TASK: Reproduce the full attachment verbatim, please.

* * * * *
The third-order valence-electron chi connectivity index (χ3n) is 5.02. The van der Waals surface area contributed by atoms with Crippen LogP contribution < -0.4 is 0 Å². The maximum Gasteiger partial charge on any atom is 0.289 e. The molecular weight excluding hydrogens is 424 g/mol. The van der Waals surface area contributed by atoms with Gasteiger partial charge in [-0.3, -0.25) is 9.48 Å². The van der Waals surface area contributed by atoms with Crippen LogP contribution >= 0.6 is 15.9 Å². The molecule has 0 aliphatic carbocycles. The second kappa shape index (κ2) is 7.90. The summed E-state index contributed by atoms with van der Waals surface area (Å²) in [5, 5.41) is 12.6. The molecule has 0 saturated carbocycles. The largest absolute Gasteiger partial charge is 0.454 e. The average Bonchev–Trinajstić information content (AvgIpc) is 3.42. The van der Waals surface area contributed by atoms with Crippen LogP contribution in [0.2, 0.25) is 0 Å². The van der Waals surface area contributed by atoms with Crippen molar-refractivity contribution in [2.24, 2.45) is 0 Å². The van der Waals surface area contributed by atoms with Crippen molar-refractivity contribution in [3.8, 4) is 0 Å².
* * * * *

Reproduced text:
The third-order valence-electron chi connectivity index (χ3n) is 5.02. The van der Waals surface area contributed by atoms with Crippen LogP contribution < -0.4 is 0 Å². The maximum Gasteiger partial charge on any atom is 0.289 e. The molecular weight excluding hydrogens is 424 g/mol. The van der Waals surface area contributed by atoms with Gasteiger partial charge in [-0.3, -0.25) is 9.48 Å². The van der Waals surface area contributed by atoms with Crippen LogP contribution >= 0.6 is 15.9 Å². The molecule has 0 aliphatic carbocycles. The second kappa shape index (κ2) is 7.90. The summed E-state index contributed by atoms with van der Waals surface area (Å²) in [5, 5.41) is 12.6. The molecule has 0 saturated carbocycles. The largest absolute Gasteiger partial charge is 0.454 e. The average Bonchev–Trinajstić information content (AvgIpc) is 3.42. The van der Waals surface area contributed by atoms with Crippen LogP contribution in [0.2, 0.25) is 0 Å². The van der Waals surface area contributed by atoms with Crippen molar-refractivity contribution in [2.24, 2.45) is 0 Å². The van der Waals surface area contributed by atoms with Crippen molar-refractivity contribution in [3.8, 4) is 0 Å².